"Oh, El," I say

“It looks really far down Marie.


This is the second time I've noticed this, so I'll just drop a pointer. Usually, when someone addresses someone by name or some kind of placeholder for a name, you put a comma before it. Like this:

"Did you see it, Carla?"

"Welcome home, dear."

"Stop hitting your sister, Jem!"


It's just a writing convention, and it helps to eliminate confusion in sentences like this:

"Pass me that Joe." = Asking someone to pass you a person called Joe.

"Pass me that, Joe." = Asking Joe to pass you something.

There will be sentences where the meaning is clear either with or without the comma, but it's best to always put it in just so the rules are consistently applied.

With all that in mind, the quote should look like:

“It looks really far down, Marie.

You make this error quite a lot of times in the piece, so see if you can correct all the other instances yourself.

“I don’t know I-”


“Do not back out on me now, Ellie Montgomery”.


Avoid using CAPS LOCK for emphasis. It looks quite amateurish. Italics are a lot more widely used.

“BUT NOTHING EL!” I yelled at you. “YOU HAVE NO FUCKING EXCUSE TO CHICKEN OUT!”


Same thing here. Do away with the capital letters. It just looks hammy and over-dramatic.

Overall Thoughts

Writing Style

The writing style is mostly fine. Most of the grammar errors are very minor - missing commas and full stops, stuff like that - and the story as a whole is easy to follow. There are two things, however, that I'd like you to work on.

1) More description of the scene. They're on a cliff at night, yet you dedicate no time to describing what Marie can see from where she's standing. There's scope to talk about the moonlight shimmering on the sea, the jagged rocks underfoot, the smell of cold and sea salt, the sky and stars and all that jazz. You miss a trick by not taking advantage of that. I want to feel like I'm there on the cliff with them, which means you've really got to get into Marie's perspective and pay attention to all of the senses.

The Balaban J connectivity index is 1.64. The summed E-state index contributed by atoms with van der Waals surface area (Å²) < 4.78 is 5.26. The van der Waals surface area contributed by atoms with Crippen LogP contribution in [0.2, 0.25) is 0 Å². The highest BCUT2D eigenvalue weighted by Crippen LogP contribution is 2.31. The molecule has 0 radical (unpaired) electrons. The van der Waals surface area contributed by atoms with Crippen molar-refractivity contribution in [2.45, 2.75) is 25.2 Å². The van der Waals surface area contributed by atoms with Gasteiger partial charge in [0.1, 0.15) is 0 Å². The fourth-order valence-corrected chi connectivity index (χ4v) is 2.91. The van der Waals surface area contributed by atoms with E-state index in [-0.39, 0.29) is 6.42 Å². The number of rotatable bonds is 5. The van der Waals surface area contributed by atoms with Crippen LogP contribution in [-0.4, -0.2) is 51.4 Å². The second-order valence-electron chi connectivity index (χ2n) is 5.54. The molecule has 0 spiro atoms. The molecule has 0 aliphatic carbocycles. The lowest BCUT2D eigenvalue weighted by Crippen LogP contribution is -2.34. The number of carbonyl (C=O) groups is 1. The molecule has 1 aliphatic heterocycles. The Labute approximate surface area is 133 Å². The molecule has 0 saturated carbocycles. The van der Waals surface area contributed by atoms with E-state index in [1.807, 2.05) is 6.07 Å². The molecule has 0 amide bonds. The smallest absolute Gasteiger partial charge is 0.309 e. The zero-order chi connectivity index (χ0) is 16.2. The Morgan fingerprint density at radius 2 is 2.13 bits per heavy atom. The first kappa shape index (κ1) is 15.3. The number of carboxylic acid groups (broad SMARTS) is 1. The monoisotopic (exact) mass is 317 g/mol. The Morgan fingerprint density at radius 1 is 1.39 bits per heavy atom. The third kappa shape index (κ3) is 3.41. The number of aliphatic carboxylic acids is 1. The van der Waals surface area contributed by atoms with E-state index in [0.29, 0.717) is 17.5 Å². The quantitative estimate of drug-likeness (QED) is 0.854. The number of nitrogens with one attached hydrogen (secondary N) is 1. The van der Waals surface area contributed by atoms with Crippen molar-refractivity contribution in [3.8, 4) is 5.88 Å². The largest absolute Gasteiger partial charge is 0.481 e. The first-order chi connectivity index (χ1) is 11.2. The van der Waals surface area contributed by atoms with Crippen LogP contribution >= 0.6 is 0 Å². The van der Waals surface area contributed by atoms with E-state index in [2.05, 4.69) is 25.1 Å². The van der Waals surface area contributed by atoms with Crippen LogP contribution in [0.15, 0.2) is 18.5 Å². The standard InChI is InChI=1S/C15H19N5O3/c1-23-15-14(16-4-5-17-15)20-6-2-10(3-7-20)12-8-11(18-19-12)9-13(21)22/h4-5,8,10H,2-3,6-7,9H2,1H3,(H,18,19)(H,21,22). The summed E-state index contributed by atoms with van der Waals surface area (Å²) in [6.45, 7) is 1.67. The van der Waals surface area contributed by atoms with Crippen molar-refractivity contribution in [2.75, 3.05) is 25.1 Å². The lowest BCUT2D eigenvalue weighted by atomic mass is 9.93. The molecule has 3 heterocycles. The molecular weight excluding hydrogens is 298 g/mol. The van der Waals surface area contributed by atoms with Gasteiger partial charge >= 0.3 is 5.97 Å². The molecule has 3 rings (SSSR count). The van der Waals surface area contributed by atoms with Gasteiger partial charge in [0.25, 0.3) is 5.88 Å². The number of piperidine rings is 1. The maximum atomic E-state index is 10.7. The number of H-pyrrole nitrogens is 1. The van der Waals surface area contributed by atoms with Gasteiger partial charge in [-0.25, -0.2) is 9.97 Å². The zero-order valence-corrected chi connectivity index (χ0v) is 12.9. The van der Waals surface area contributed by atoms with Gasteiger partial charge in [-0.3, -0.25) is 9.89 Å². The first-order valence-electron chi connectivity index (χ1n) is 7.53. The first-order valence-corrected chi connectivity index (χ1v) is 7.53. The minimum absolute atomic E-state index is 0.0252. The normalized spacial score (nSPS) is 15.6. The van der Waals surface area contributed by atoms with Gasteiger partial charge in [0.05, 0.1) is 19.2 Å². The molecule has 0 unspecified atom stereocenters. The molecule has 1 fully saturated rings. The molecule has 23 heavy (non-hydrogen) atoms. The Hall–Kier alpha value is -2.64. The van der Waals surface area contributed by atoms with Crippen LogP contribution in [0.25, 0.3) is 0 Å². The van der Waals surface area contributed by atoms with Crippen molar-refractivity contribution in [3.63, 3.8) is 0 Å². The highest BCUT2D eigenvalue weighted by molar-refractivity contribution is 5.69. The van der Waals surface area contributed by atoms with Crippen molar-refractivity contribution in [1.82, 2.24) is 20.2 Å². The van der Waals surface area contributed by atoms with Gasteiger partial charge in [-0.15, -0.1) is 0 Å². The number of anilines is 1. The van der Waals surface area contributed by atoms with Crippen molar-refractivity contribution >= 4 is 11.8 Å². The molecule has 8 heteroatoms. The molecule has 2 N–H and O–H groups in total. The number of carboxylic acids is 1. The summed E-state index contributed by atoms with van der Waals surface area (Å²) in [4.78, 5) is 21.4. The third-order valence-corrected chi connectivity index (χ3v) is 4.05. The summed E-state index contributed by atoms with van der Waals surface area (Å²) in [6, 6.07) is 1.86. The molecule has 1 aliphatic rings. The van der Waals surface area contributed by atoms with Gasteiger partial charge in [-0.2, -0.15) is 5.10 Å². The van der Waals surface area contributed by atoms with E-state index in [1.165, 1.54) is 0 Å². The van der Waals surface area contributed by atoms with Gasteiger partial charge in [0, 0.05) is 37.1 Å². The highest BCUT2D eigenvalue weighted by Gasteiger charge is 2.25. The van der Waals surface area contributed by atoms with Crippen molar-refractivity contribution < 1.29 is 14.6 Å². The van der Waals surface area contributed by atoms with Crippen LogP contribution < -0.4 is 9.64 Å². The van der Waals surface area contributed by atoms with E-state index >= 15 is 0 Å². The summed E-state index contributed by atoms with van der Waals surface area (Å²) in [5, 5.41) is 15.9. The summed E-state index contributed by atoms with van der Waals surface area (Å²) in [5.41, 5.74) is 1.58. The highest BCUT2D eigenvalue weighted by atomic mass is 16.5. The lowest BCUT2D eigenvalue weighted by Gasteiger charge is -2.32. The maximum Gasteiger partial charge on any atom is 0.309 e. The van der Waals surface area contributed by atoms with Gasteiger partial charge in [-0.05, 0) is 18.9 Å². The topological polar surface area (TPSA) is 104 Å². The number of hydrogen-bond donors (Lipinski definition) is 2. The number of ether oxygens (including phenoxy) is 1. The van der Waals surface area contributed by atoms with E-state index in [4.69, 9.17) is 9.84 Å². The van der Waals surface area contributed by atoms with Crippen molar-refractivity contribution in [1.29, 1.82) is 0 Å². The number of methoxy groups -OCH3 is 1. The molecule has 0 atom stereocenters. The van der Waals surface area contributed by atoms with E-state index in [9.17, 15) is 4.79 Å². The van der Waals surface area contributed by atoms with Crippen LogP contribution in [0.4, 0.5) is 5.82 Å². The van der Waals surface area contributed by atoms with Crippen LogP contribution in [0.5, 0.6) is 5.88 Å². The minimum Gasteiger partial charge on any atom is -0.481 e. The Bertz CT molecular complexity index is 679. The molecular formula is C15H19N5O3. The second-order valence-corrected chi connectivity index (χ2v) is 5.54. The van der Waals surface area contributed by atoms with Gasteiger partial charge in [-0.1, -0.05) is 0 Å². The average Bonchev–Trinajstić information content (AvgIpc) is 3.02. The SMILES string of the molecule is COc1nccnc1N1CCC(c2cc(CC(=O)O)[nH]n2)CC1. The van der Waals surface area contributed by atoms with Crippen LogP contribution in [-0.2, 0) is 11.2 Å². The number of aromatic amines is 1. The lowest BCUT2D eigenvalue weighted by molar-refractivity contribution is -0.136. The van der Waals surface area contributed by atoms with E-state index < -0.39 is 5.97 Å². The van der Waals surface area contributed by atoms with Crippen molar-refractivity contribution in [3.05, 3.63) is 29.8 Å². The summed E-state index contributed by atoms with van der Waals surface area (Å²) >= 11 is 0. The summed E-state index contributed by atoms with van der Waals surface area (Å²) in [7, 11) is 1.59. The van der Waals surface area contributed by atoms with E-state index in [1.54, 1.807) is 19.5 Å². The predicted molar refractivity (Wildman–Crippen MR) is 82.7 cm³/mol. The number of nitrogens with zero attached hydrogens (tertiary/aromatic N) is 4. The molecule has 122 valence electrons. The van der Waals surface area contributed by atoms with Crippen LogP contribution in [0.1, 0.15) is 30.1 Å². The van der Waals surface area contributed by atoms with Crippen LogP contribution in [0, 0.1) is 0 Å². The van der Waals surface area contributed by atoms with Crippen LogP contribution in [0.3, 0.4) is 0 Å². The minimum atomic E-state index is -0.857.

2) This may be a personal preference thing, but I'm really not fond of the overdramatic, mononlogue-y style that you use in parts of the piece, most notably in the last section. It feels like you're trying too hard to make it profound and emotional, so it actually has the opposite effect. To me, actions speak louder than words. A paragraph where a character laments about their guilt and how sorry they are is not nearly as hard-hitting as a paragraph where the character - with no clear indication of what they're going to do - walks up the cliff in their graduation robes, looks down at the water trashing below and steps off the edge. It's the difference between showing and telling. When you're trying to shock people and make them emotional, I always think less is more.

Character

It's a short story, so I'm not expecting the characters to be completely rounded and four-dimensional, but I think you did a good job. I like that Marie's desperation to be approved of is what causes her to make the biggest mistake of her life. It's always good when characters have a fatal flaw which acts as the catalyst for the whole story.

I wouldn't mind having an extra scene or two before the cliff incident, because I'd quite like to see how Ellie and Marie act around one another under more normal circumstances. At the moment, we sort of have to take Marie's word for the fact that she and Ellie are so close, but having a few extra interactions between them would help the reader believe more in their relationship. Seeing evidence of their closeness beforehand would make the scene on the cliff all the more emotional.